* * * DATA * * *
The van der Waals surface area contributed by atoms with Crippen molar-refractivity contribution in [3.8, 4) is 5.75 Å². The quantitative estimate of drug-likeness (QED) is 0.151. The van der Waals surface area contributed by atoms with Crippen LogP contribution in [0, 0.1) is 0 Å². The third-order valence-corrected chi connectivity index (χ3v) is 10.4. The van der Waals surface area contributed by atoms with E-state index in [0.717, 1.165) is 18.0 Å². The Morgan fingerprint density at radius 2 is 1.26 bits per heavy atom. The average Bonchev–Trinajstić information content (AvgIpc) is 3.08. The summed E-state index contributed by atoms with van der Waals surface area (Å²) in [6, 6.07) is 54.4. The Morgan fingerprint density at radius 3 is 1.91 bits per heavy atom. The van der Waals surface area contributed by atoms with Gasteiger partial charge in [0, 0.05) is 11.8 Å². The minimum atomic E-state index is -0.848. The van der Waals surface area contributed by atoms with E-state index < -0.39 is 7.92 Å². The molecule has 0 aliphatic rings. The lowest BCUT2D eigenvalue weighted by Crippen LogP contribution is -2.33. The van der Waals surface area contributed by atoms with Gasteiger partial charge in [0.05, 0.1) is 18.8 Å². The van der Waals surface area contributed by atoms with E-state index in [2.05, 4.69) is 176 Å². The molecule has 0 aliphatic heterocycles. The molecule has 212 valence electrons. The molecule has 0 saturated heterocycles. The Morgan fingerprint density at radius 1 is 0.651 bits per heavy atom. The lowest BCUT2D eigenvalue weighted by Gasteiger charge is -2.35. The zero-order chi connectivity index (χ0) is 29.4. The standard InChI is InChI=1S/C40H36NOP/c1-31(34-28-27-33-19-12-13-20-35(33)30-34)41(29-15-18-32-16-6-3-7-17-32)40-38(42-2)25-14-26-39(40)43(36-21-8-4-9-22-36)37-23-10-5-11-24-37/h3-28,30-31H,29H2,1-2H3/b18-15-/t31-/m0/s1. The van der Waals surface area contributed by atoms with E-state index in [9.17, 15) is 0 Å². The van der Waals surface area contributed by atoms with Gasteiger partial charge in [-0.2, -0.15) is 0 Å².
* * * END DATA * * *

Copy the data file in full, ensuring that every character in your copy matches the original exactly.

The van der Waals surface area contributed by atoms with Crippen molar-refractivity contribution in [3.8, 4) is 5.75 Å². The quantitative estimate of drug-likeness (QED) is 0.151. The van der Waals surface area contributed by atoms with Crippen LogP contribution in [0, 0.1) is 0 Å². The third-order valence-corrected chi connectivity index (χ3v) is 10.4. The van der Waals surface area contributed by atoms with E-state index in [0.717, 1.165) is 18.0 Å². The Morgan fingerprint density at radius 2 is 1.26 bits per heavy atom. The average Bonchev–Trinajstić information content (AvgIpc) is 3.08. The summed E-state index contributed by atoms with van der Waals surface area (Å²) in [6, 6.07) is 54.4. The Morgan fingerprint density at radius 3 is 1.91 bits per heavy atom. The van der Waals surface area contributed by atoms with Gasteiger partial charge in [0, 0.05) is 11.8 Å². The minimum atomic E-state index is -0.848. The van der Waals surface area contributed by atoms with E-state index < -0.39 is 7.92 Å². The molecule has 0 aliphatic rings. The lowest BCUT2D eigenvalue weighted by Crippen LogP contribution is -2.33. The van der Waals surface area contributed by atoms with Gasteiger partial charge in [0.05, 0.1) is 18.8 Å². The van der Waals surface area contributed by atoms with E-state index in [2.05, 4.69) is 176 Å². The molecule has 0 aliphatic heterocycles. The molecule has 212 valence electrons. The molecule has 0 saturated heterocycles. The Morgan fingerprint density at radius 1 is 0.651 bits per heavy atom. The lowest BCUT2D eigenvalue weighted by Gasteiger charge is -2.35. The zero-order chi connectivity index (χ0) is 29.4. The standard InChI is InChI=1S/C40H36NOP/c1-31(34-28-27-33-19-12-13-20-35(33)30-34)41(29-15-18-32-16-6-3-7-17-32)40-38(42-2)25-14-26-39(40)43(36-21-8-4-9-22-36)37-23-10-5-11-24-37/h3-28,30-31H,29H2,1-2H3/b18-15-/t31-/m0/s1. The van der Waals surface area contributed by atoms with E-state index in [9.17, 15) is 0 Å². The van der Waals surface area contributed by atoms with Gasteiger partial charge in [-0.2, -0.15) is 0 Å².